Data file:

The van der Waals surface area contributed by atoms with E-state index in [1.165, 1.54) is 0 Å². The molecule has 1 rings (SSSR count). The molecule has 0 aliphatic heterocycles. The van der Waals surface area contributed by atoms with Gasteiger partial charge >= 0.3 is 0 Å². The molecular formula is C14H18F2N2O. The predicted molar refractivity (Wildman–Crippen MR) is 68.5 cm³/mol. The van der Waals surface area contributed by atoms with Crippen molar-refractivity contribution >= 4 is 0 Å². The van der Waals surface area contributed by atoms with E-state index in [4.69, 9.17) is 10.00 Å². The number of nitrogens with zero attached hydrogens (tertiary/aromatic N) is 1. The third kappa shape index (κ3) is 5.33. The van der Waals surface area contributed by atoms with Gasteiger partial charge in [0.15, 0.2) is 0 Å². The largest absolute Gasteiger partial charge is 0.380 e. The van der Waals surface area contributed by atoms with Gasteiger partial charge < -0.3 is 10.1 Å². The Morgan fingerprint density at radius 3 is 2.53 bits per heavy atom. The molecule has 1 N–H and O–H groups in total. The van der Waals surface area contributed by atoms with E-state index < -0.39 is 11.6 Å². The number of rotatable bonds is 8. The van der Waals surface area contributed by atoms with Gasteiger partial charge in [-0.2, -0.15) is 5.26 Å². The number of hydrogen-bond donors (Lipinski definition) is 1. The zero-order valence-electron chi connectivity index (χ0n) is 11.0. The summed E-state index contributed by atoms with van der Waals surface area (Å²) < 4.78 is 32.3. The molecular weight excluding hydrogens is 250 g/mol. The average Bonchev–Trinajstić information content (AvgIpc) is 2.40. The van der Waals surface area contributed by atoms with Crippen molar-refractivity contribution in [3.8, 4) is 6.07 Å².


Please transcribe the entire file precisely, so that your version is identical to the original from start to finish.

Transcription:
The van der Waals surface area contributed by atoms with E-state index in [1.165, 1.54) is 0 Å². The molecule has 1 rings (SSSR count). The molecule has 0 aliphatic heterocycles. The van der Waals surface area contributed by atoms with Gasteiger partial charge >= 0.3 is 0 Å². The molecular formula is C14H18F2N2O. The predicted molar refractivity (Wildman–Crippen MR) is 68.5 cm³/mol. The van der Waals surface area contributed by atoms with Crippen molar-refractivity contribution >= 4 is 0 Å². The van der Waals surface area contributed by atoms with E-state index in [4.69, 9.17) is 10.00 Å². The number of nitrogens with zero attached hydrogens (tertiary/aromatic N) is 1. The third kappa shape index (κ3) is 5.33. The van der Waals surface area contributed by atoms with Gasteiger partial charge in [0.15, 0.2) is 0 Å². The largest absolute Gasteiger partial charge is 0.380 e. The van der Waals surface area contributed by atoms with Gasteiger partial charge < -0.3 is 10.1 Å². The Morgan fingerprint density at radius 3 is 2.53 bits per heavy atom. The molecule has 1 N–H and O–H groups in total. The van der Waals surface area contributed by atoms with E-state index < -0.39 is 11.6 Å². The number of rotatable bonds is 8. The van der Waals surface area contributed by atoms with Gasteiger partial charge in [-0.2, -0.15) is 5.26 Å². The number of hydrogen-bond donors (Lipinski definition) is 1. The zero-order valence-electron chi connectivity index (χ0n) is 11.0. The summed E-state index contributed by atoms with van der Waals surface area (Å²) < 4.78 is 32.3. The molecular weight excluding hydrogens is 250 g/mol. The average Bonchev–Trinajstić information content (AvgIpc) is 2.40. The van der Waals surface area contributed by atoms with Crippen molar-refractivity contribution in [3.8, 4) is 6.07 Å².